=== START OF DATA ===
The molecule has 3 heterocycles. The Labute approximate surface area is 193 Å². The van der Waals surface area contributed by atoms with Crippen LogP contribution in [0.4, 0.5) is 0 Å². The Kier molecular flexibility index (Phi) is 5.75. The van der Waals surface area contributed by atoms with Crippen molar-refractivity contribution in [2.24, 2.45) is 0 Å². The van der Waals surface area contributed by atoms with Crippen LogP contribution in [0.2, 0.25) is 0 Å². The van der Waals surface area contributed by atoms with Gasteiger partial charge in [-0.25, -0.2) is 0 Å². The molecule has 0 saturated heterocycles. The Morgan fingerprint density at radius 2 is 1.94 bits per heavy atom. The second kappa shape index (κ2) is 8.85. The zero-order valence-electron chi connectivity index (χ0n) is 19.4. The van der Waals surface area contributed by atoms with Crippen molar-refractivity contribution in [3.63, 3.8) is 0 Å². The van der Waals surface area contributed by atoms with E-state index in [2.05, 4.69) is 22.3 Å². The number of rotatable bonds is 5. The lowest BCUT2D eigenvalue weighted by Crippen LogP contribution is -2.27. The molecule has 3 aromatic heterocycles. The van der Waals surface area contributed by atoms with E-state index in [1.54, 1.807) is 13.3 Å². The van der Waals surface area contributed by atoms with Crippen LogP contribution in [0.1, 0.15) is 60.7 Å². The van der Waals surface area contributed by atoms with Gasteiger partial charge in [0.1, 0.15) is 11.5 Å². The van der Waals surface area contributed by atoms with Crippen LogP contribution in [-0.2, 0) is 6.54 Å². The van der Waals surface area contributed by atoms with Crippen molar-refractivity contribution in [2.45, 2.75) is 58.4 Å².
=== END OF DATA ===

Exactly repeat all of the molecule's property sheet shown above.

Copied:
The molecule has 3 heterocycles. The Labute approximate surface area is 193 Å². The van der Waals surface area contributed by atoms with Crippen LogP contribution in [0.4, 0.5) is 0 Å². The Kier molecular flexibility index (Phi) is 5.75. The van der Waals surface area contributed by atoms with Crippen molar-refractivity contribution in [2.24, 2.45) is 0 Å². The van der Waals surface area contributed by atoms with Crippen LogP contribution in [0.2, 0.25) is 0 Å². The van der Waals surface area contributed by atoms with Gasteiger partial charge in [-0.25, -0.2) is 0 Å². The molecule has 0 saturated heterocycles. The Morgan fingerprint density at radius 2 is 1.94 bits per heavy atom. The second kappa shape index (κ2) is 8.85. The zero-order valence-electron chi connectivity index (χ0n) is 19.4. The van der Waals surface area contributed by atoms with Crippen molar-refractivity contribution in [3.63, 3.8) is 0 Å². The van der Waals surface area contributed by atoms with E-state index in [2.05, 4.69) is 22.3 Å². The number of rotatable bonds is 5. The lowest BCUT2D eigenvalue weighted by Crippen LogP contribution is -2.27. The molecule has 3 aromatic heterocycles. The van der Waals surface area contributed by atoms with E-state index in [1.54, 1.807) is 13.3 Å². The van der Waals surface area contributed by atoms with Crippen LogP contribution in [0.1, 0.15) is 60.7 Å². The van der Waals surface area contributed by atoms with Gasteiger partial charge in [0.1, 0.15) is 11.5 Å². The van der Waals surface area contributed by atoms with Crippen LogP contribution in [-0.2, 0) is 6.54 Å². The van der Waals surface area contributed by atoms with Crippen molar-refractivity contribution in [2.45, 2.75) is 58.4 Å².